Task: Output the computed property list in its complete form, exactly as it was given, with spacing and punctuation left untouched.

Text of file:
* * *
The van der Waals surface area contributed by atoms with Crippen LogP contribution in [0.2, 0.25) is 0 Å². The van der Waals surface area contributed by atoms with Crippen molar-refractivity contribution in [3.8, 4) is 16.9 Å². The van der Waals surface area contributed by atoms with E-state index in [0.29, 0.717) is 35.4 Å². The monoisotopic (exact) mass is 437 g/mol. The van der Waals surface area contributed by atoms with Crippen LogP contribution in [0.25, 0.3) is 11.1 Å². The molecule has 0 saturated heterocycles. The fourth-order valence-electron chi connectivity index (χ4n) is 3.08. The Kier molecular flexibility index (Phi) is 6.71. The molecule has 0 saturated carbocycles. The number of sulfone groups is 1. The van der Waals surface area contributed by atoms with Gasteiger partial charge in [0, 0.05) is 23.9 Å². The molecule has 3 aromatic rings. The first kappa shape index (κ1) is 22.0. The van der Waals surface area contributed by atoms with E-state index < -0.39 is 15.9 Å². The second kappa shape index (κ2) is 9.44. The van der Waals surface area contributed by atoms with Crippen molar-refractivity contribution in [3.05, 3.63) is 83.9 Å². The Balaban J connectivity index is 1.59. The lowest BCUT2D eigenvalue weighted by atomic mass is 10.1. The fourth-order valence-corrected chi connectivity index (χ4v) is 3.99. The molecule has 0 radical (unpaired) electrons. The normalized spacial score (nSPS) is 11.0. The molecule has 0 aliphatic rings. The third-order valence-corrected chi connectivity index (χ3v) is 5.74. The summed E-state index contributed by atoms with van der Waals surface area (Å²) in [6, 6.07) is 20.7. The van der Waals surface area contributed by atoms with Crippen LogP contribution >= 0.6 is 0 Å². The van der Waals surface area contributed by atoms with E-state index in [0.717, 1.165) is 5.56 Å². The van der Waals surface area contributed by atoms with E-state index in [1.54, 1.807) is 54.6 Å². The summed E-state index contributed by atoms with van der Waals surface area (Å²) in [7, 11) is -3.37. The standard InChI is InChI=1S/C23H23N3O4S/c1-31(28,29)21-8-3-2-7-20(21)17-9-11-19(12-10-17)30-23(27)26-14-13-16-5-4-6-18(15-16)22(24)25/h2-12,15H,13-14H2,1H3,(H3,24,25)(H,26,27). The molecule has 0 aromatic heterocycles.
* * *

The van der Waals surface area contributed by atoms with Crippen LogP contribution in [0.2, 0.25) is 0 Å². The van der Waals surface area contributed by atoms with Crippen molar-refractivity contribution in [3.8, 4) is 16.9 Å². The van der Waals surface area contributed by atoms with E-state index in [0.29, 0.717) is 35.4 Å². The monoisotopic (exact) mass is 437 g/mol. The van der Waals surface area contributed by atoms with Crippen LogP contribution in [0.25, 0.3) is 11.1 Å². The molecule has 0 saturated heterocycles. The fourth-order valence-electron chi connectivity index (χ4n) is 3.08. The Kier molecular flexibility index (Phi) is 6.71. The molecule has 0 saturated carbocycles. The number of sulfone groups is 1. The van der Waals surface area contributed by atoms with Gasteiger partial charge in [0, 0.05) is 23.9 Å². The molecule has 3 aromatic rings. The first kappa shape index (κ1) is 22.0. The van der Waals surface area contributed by atoms with E-state index < -0.39 is 15.9 Å². The second kappa shape index (κ2) is 9.44. The van der Waals surface area contributed by atoms with Crippen molar-refractivity contribution in [3.05, 3.63) is 83.9 Å². The Balaban J connectivity index is 1.59. The lowest BCUT2D eigenvalue weighted by atomic mass is 10.1. The fourth-order valence-corrected chi connectivity index (χ4v) is 3.99. The molecule has 0 radical (unpaired) electrons. The normalized spacial score (nSPS) is 11.0. The molecule has 0 aliphatic rings. The third-order valence-corrected chi connectivity index (χ3v) is 5.74. The summed E-state index contributed by atoms with van der Waals surface area (Å²) in [6, 6.07) is 20.7. The van der Waals surface area contributed by atoms with Crippen LogP contribution >= 0.6 is 0 Å². The van der Waals surface area contributed by atoms with E-state index in [0.717, 1.165) is 5.56 Å². The van der Waals surface area contributed by atoms with E-state index in [1.54, 1.807) is 54.6 Å². The summed E-state index contributed by atoms with van der Waals surface area (Å²) in [7, 11) is -3.37. The standard InChI is InChI=1S/C23H23N3O4S/c1-31(28,29)21-8-3-2-7-20(21)17-9-11-19(12-10-17)30-23(27)26-14-13-16-5-4-6-18(15-16)22(24)25/h2-12,15H,13-14H2,1H3,(H3,24,25)(H,26,27). The molecule has 0 aromatic heterocycles.